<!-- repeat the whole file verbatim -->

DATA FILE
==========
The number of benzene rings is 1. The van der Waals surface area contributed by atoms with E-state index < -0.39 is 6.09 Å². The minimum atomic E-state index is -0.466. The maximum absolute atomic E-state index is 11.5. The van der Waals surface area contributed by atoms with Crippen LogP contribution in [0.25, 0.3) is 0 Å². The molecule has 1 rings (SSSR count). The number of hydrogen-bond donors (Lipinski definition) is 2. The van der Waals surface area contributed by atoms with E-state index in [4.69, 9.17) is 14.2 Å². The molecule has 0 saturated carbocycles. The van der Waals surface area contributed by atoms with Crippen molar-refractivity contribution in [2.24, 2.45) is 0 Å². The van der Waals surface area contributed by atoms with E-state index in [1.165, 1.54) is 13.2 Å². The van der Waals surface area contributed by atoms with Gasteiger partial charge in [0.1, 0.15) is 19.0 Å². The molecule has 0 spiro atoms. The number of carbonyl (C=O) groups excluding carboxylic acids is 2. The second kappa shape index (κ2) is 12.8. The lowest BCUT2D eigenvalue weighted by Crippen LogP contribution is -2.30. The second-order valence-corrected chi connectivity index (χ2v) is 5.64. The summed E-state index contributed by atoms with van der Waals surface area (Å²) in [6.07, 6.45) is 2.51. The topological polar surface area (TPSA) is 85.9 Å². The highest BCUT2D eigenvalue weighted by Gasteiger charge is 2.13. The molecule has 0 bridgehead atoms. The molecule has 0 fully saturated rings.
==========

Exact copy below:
The number of benzene rings is 1. The van der Waals surface area contributed by atoms with E-state index < -0.39 is 6.09 Å². The minimum atomic E-state index is -0.466. The maximum absolute atomic E-state index is 11.5. The van der Waals surface area contributed by atoms with Crippen LogP contribution in [0.25, 0.3) is 0 Å². The molecule has 1 rings (SSSR count). The number of hydrogen-bond donors (Lipinski definition) is 2. The van der Waals surface area contributed by atoms with E-state index in [4.69, 9.17) is 14.2 Å². The molecule has 0 saturated carbocycles. The van der Waals surface area contributed by atoms with Crippen molar-refractivity contribution in [2.24, 2.45) is 0 Å². The van der Waals surface area contributed by atoms with E-state index in [1.165, 1.54) is 13.2 Å². The van der Waals surface area contributed by atoms with Gasteiger partial charge in [0.1, 0.15) is 19.0 Å². The molecule has 0 spiro atoms. The number of carbonyl (C=O) groups excluding carboxylic acids is 2. The second kappa shape index (κ2) is 12.8. The lowest BCUT2D eigenvalue weighted by Crippen LogP contribution is -2.30. The second-order valence-corrected chi connectivity index (χ2v) is 5.64. The summed E-state index contributed by atoms with van der Waals surface area (Å²) in [6.07, 6.45) is 2.51. The topological polar surface area (TPSA) is 85.9 Å². The highest BCUT2D eigenvalue weighted by Gasteiger charge is 2.13. The molecule has 0 bridgehead atoms. The molecule has 0 fully saturated rings.